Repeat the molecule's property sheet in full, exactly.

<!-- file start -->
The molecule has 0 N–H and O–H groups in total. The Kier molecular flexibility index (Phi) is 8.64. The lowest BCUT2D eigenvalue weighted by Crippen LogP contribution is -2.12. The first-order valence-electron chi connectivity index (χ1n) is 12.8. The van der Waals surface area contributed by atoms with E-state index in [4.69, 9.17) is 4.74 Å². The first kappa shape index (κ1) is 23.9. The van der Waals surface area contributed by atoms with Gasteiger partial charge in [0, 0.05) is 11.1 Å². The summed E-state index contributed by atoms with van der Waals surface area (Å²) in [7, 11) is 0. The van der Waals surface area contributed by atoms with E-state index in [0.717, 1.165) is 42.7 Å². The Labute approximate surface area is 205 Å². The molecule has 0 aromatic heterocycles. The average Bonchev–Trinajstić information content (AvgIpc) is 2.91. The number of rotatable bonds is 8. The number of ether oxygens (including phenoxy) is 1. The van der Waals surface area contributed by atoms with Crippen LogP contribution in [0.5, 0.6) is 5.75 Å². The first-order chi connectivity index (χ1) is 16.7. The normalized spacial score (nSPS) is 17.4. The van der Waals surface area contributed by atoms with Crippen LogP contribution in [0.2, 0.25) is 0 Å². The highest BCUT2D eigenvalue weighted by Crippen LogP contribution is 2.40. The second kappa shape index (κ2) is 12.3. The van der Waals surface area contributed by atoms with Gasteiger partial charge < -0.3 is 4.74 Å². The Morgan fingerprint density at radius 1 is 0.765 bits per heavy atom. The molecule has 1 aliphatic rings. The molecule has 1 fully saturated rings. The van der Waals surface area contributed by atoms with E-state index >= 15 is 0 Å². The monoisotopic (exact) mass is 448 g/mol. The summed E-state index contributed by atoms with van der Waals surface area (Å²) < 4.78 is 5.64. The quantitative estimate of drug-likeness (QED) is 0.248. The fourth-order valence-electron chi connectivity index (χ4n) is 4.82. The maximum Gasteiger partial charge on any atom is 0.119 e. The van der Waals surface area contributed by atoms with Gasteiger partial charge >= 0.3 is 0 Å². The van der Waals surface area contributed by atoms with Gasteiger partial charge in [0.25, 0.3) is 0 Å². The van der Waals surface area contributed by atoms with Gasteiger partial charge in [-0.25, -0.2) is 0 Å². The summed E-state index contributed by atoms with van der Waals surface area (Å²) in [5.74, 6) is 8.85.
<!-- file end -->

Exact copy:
The molecule has 0 N–H and O–H groups in total. The Kier molecular flexibility index (Phi) is 8.64. The lowest BCUT2D eigenvalue weighted by Crippen LogP contribution is -2.12. The first-order valence-electron chi connectivity index (χ1n) is 12.8. The van der Waals surface area contributed by atoms with E-state index in [4.69, 9.17) is 4.74 Å². The first kappa shape index (κ1) is 23.9. The van der Waals surface area contributed by atoms with Gasteiger partial charge in [0, 0.05) is 11.1 Å². The summed E-state index contributed by atoms with van der Waals surface area (Å²) in [7, 11) is 0. The van der Waals surface area contributed by atoms with E-state index in [0.717, 1.165) is 42.7 Å². The Labute approximate surface area is 205 Å². The molecule has 0 aromatic heterocycles. The average Bonchev–Trinajstić information content (AvgIpc) is 2.91. The number of rotatable bonds is 8. The number of ether oxygens (including phenoxy) is 1. The van der Waals surface area contributed by atoms with Crippen LogP contribution in [0.5, 0.6) is 5.75 Å². The first-order chi connectivity index (χ1) is 16.7. The normalized spacial score (nSPS) is 17.4. The van der Waals surface area contributed by atoms with Crippen LogP contribution in [0.2, 0.25) is 0 Å². The highest BCUT2D eigenvalue weighted by Crippen LogP contribution is 2.40. The second kappa shape index (κ2) is 12.3. The van der Waals surface area contributed by atoms with Gasteiger partial charge < -0.3 is 4.74 Å². The Morgan fingerprint density at radius 1 is 0.765 bits per heavy atom. The molecule has 1 aliphatic rings. The molecule has 1 fully saturated rings. The van der Waals surface area contributed by atoms with E-state index >= 15 is 0 Å². The monoisotopic (exact) mass is 448 g/mol. The summed E-state index contributed by atoms with van der Waals surface area (Å²) < 4.78 is 5.64. The quantitative estimate of drug-likeness (QED) is 0.248. The fourth-order valence-electron chi connectivity index (χ4n) is 4.82. The maximum Gasteiger partial charge on any atom is 0.119 e. The van der Waals surface area contributed by atoms with Gasteiger partial charge >= 0.3 is 0 Å². The van der Waals surface area contributed by atoms with Gasteiger partial charge in [0.25, 0.3) is 0 Å². The van der Waals surface area contributed by atoms with Gasteiger partial charge in [-0.25, -0.2) is 0 Å². The summed E-state index contributed by atoms with van der Waals surface area (Å²) in [5.74, 6) is 8.85.